Since of its limitation the ESP32 solution was no longer pursued. Looking for a more powerful alternative, the Raspberry Pi became the first choice, as it was used before in robotic projects. The Raspberry Pi offers many advantages and possibilities:

  • SSD connection using an USB 3.0 to SATA converter,
  • LINUX as an operating system,
  • several PASCAL IDEs,
  • several SQL servers,
  • web servers and much more software over LINUX,
  • Interrupt support and
  • many different bus systems (I┬▓C and SPI).

Hardware

As the data shall be saved in an SQL data base and the saved interval should be one month, a fast and sufficient large memory is needed. An micro SDHC card would be to small and to slow, so a 256 GB SSD from Samsung is used. No additional power supply is needed for an SSD, as it is powered over the USB interface. Furthermore, the SSD contains no rotating parts, which could hamper the measurements. The following hardware is needed for setting up the Raspberry Pi with an SSD, you will find more information and prices for each part at the hardware page:

  • Raspberry Pi model 3B,
  • official power supply,
  • Micro SDHC card,
  • Samsung 860 EVO SSD 250GB and
  • USB 3.0 to SATA converter.

Preparing for booting from SSD

First download to your PC the newest Raspbian image with desktop and recommended software from https://www.raspberrypi.org/downloads/raspbian/, here Raspbian Stretch with desktop and recommended software, Version November 2018, Release date: 2018-11-13, Kernel version: 4.14 is used. The full version with desktop is used, as we want to use GUI components with the PASCAL IDE later. The desktop doesn’t take much CPU time either, so there is no problem using it.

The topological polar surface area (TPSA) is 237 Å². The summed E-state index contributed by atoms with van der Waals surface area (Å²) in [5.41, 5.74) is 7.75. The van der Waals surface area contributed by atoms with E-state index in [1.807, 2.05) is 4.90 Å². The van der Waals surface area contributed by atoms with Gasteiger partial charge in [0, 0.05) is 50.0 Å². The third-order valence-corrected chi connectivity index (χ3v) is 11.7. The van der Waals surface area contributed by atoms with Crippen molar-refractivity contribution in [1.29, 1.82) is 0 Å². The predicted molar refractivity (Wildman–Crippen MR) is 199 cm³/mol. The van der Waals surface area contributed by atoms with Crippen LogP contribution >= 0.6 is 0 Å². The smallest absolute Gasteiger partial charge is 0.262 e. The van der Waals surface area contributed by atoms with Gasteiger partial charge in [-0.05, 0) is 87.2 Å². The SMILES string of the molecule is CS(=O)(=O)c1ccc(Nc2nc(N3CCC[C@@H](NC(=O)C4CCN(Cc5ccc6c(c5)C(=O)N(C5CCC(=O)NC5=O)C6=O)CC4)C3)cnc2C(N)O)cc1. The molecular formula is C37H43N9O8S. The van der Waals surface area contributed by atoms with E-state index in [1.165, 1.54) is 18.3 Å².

Then download a program to burn the image onto the Micro SDHC card, here Etcher for WINDOWS is used as the LINUX version had some problems to recognize the Micro SDHC card: download from https://www.balena.io/etcher/.

Unpack the Raspbian image and burn it with Etcher onto the Micro SDHC card. The Raspberry Pi will be controlled from the PC over SSH and later RDP (Remote Desktop Protocol). This way, we will be able to control the Raspberry Pi also after setting it up outside in the ground. After burning the Micro SDHC card there are two partitions on the card: boot and rootfs. In order to activate the SSH server on the Raspberry Pi create an empty file on on boot partition with file name “ssh” (without extension). Plug the Micro SDHC card into the Raspberry Pi and power up the Raspberry Pi. Connect the Raspberry Pi with an Ethernet cable to your local network. Look up the IP, which your router assigned to the Raspberry Pi after booting. Connect from the PC over SSH to the Raspberry Pi, exchange the IP address according to your current IP address for the Raspberry Pi from your router (here 192.168.1.100):

ssh pi@192.168.1.100

Type “yes” when ask for Use “raspberry” as your password. Normally, the password should be changed now, but we will use the Micro SDHC card only for setting up the SSD, so there is no need to change the password this time. Now we are connected to the Raspberry Pi. Update the software on the Raspberry Pi:

sudo apt-get update
sudo apt-get dist-upgrade
sudo apt-get autoremove

Activate the USB boot mode on the Raspberry Pi, this needs to be done only once. After booting the line in config.txt is no longer needed.

echo program_usb_boot_mode=1 | sudo tee -a /boot/config.txt

Shut down the Raspberry Pi:

sudo shutdown now